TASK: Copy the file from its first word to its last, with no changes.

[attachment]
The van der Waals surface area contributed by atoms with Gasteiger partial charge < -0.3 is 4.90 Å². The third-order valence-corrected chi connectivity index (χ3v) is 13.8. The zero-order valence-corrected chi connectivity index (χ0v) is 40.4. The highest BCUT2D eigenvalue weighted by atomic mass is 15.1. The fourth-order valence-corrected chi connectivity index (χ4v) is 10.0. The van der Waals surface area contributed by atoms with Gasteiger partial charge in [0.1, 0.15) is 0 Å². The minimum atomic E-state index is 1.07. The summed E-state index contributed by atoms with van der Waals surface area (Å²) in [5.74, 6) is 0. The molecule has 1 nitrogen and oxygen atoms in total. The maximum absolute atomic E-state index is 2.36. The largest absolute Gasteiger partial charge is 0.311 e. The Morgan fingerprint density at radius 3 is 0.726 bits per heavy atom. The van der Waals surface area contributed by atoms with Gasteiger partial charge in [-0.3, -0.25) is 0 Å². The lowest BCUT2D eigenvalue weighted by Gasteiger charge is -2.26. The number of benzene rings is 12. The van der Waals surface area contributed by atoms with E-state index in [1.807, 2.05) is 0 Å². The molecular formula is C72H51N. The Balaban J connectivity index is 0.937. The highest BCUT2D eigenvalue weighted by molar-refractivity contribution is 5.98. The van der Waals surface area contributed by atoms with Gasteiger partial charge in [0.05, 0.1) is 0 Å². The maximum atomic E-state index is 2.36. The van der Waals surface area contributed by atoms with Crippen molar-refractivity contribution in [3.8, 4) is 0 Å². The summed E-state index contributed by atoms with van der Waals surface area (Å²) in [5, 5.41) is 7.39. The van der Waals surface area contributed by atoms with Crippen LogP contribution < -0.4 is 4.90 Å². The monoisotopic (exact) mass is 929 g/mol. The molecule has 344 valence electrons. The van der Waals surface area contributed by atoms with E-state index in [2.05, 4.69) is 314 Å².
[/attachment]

The van der Waals surface area contributed by atoms with Gasteiger partial charge < -0.3 is 4.90 Å². The third-order valence-corrected chi connectivity index (χ3v) is 13.8. The zero-order valence-corrected chi connectivity index (χ0v) is 40.4. The highest BCUT2D eigenvalue weighted by atomic mass is 15.1. The fourth-order valence-corrected chi connectivity index (χ4v) is 10.0. The van der Waals surface area contributed by atoms with Gasteiger partial charge in [0.1, 0.15) is 0 Å². The minimum atomic E-state index is 1.07. The summed E-state index contributed by atoms with van der Waals surface area (Å²) in [5.74, 6) is 0. The molecule has 1 nitrogen and oxygen atoms in total. The maximum absolute atomic E-state index is 2.36. The largest absolute Gasteiger partial charge is 0.311 e. The Morgan fingerprint density at radius 3 is 0.726 bits per heavy atom. The van der Waals surface area contributed by atoms with Gasteiger partial charge in [-0.3, -0.25) is 0 Å². The lowest BCUT2D eigenvalue weighted by Gasteiger charge is -2.26. The number of benzene rings is 12. The van der Waals surface area contributed by atoms with E-state index in [1.807, 2.05) is 0 Å². The molecular formula is C72H51N. The Balaban J connectivity index is 0.937. The highest BCUT2D eigenvalue weighted by molar-refractivity contribution is 5.98. The van der Waals surface area contributed by atoms with Gasteiger partial charge in [0.05, 0.1) is 0 Å². The maximum atomic E-state index is 2.36. The van der Waals surface area contributed by atoms with Crippen molar-refractivity contribution in [3.8, 4) is 0 Å². The summed E-state index contributed by atoms with van der Waals surface area (Å²) in [5, 5.41) is 7.39. The van der Waals surface area contributed by atoms with Crippen LogP contribution < -0.4 is 4.90 Å². The monoisotopic (exact) mass is 929 g/mol. The molecule has 344 valence electrons. The van der Waals surface area contributed by atoms with E-state index in [2.05, 4.69) is 314 Å².